Authored by Mary Yang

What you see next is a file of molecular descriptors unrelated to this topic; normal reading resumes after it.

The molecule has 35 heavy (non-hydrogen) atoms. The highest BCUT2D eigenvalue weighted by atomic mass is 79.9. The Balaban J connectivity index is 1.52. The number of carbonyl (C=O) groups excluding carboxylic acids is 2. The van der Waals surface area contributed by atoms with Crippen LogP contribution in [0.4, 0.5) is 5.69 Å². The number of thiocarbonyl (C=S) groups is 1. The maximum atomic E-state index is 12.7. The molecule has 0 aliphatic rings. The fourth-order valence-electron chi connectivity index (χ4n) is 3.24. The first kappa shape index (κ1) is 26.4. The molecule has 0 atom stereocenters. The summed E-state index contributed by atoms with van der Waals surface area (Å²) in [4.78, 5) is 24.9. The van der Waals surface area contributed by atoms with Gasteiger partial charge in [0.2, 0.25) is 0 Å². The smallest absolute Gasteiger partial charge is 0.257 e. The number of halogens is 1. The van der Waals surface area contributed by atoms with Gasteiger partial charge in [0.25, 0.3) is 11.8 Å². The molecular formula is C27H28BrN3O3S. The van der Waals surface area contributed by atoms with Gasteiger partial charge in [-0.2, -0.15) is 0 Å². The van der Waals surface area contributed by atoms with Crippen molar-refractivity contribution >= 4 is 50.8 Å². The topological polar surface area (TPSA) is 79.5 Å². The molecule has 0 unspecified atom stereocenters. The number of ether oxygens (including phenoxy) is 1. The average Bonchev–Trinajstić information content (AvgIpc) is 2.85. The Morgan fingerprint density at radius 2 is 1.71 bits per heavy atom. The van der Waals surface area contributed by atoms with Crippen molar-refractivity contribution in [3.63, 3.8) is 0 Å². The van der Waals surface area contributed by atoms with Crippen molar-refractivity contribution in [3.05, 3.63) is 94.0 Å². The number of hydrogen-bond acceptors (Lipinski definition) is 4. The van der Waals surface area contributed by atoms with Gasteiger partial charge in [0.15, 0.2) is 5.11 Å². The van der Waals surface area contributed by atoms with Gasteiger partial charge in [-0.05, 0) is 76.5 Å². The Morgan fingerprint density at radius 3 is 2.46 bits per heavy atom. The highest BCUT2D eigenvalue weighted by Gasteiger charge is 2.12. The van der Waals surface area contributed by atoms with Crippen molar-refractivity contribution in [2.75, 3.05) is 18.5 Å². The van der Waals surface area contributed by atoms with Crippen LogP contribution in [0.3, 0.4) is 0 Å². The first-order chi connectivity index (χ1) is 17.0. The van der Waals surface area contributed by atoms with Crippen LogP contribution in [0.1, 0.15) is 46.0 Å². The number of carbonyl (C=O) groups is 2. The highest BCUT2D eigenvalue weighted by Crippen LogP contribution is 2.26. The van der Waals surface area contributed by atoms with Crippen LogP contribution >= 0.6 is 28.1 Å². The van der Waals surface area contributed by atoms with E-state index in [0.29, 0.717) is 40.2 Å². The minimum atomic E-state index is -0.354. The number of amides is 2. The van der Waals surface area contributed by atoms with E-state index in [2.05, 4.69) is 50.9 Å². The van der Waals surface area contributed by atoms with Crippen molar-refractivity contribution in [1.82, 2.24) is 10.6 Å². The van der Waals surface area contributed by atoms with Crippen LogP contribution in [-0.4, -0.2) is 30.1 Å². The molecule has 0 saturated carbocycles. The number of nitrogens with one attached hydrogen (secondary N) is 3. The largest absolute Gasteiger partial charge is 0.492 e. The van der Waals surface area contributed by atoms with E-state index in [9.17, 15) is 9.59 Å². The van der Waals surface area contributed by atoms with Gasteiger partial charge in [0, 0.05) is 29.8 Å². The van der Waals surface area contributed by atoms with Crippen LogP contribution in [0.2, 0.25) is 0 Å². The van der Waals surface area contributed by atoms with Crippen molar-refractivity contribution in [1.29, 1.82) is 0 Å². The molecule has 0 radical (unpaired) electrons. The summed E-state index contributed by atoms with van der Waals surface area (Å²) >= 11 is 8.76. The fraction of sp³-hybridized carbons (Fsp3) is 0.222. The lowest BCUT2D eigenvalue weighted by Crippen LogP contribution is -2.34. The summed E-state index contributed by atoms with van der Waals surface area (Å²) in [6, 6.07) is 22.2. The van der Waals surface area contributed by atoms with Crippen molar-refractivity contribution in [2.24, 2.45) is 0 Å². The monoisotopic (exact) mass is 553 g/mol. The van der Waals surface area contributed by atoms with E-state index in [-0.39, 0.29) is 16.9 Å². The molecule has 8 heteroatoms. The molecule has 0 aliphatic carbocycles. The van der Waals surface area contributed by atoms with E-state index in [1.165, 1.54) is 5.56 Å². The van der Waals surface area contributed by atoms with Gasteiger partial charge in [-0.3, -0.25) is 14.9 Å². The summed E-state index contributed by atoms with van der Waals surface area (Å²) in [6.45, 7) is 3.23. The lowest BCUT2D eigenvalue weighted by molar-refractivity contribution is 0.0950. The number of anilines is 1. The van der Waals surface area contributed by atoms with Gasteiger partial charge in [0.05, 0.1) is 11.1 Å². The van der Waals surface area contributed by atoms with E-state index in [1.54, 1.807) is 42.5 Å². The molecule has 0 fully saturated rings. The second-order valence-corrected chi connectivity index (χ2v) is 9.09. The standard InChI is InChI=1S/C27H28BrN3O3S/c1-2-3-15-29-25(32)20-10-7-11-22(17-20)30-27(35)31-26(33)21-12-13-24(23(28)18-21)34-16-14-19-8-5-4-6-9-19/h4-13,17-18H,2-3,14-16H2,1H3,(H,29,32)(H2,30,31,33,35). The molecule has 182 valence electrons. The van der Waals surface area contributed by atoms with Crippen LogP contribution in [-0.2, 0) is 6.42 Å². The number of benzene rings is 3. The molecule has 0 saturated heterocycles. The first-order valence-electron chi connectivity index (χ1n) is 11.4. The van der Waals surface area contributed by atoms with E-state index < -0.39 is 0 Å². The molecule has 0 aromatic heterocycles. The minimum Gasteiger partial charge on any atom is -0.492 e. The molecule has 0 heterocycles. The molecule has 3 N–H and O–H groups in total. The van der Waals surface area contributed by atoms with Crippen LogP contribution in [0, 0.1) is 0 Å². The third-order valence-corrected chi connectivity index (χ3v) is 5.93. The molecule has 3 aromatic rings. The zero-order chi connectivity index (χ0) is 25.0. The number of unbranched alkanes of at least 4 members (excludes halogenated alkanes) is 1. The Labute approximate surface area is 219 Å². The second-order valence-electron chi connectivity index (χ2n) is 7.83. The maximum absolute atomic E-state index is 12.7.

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Death rituals, the ceremonies of burying and honoring the dead, are indispensable customs across cultures, religions, and civilizations worldwide. The Korean peninsula, with its own distinctive customs and cultural characteristics, has historically been subject to the religious influences of neighboring countries, particularly China. Deeply rooted in Shamanism during the Neolithic era, Korea was later profoundly shaped by Chinese Confucianism in the fourth century A.D., and further influenced by Western Christianity in the late nineteenth century. Today, South Korea is often described as a ‘mono-ethnic, yet multireligious’ nation.1 As inhabitants of such a religiously and philosophically diverse country, South Korean Christians experience an inherent clash between Confucian and Christian religious traditions, most notably those pertaining to death rites. Furthermore, in their practice of Western religion in a country deeply shaped by Eastern religious philosophy, South Korean Christians struggle to balance ‘religious piety to God’ and their ‘filial duty to ancestors,’ as both cultural phenomena are integral to their religious and South Korean identity. This research paper will examine the complex cultural interplay between the death rites of contemporary South Korean Christians and Confucian adherents.
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